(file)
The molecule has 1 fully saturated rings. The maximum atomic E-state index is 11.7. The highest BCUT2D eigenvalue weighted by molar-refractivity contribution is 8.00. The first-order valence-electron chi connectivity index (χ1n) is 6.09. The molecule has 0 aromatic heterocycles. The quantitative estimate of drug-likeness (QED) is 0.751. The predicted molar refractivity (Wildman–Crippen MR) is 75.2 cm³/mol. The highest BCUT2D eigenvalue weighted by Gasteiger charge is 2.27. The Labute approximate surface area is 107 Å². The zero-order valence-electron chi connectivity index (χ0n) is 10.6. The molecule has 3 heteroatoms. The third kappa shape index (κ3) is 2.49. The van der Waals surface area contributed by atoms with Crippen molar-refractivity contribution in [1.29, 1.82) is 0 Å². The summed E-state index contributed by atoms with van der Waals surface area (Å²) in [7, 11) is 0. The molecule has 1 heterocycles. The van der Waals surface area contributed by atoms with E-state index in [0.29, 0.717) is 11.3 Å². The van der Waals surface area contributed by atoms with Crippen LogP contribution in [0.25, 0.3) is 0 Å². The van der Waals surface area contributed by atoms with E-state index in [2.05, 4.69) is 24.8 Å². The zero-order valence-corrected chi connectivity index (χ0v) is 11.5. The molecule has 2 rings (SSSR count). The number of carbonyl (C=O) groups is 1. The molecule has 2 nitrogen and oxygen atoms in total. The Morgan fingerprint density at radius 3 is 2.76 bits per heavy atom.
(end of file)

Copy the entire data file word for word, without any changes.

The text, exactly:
The molecule has 1 fully saturated rings. The maximum atomic E-state index is 11.7. The highest BCUT2D eigenvalue weighted by molar-refractivity contribution is 8.00. The first-order valence-electron chi connectivity index (χ1n) is 6.09. The molecule has 0 aromatic heterocycles. The quantitative estimate of drug-likeness (QED) is 0.751. The predicted molar refractivity (Wildman–Crippen MR) is 75.2 cm³/mol. The highest BCUT2D eigenvalue weighted by Gasteiger charge is 2.27. The Labute approximate surface area is 107 Å². The zero-order valence-electron chi connectivity index (χ0n) is 10.6. The molecule has 3 heteroatoms. The third kappa shape index (κ3) is 2.49. The van der Waals surface area contributed by atoms with Crippen molar-refractivity contribution in [1.29, 1.82) is 0 Å². The summed E-state index contributed by atoms with van der Waals surface area (Å²) in [7, 11) is 0. The molecule has 1 heterocycles. The van der Waals surface area contributed by atoms with E-state index in [0.29, 0.717) is 11.3 Å². The van der Waals surface area contributed by atoms with Crippen LogP contribution in [0.25, 0.3) is 0 Å². The van der Waals surface area contributed by atoms with E-state index in [2.05, 4.69) is 24.8 Å². The zero-order valence-corrected chi connectivity index (χ0v) is 11.5. The molecule has 2 rings (SSSR count). The number of carbonyl (C=O) groups is 1. The molecule has 2 nitrogen and oxygen atoms in total. The Morgan fingerprint density at radius 3 is 2.76 bits per heavy atom.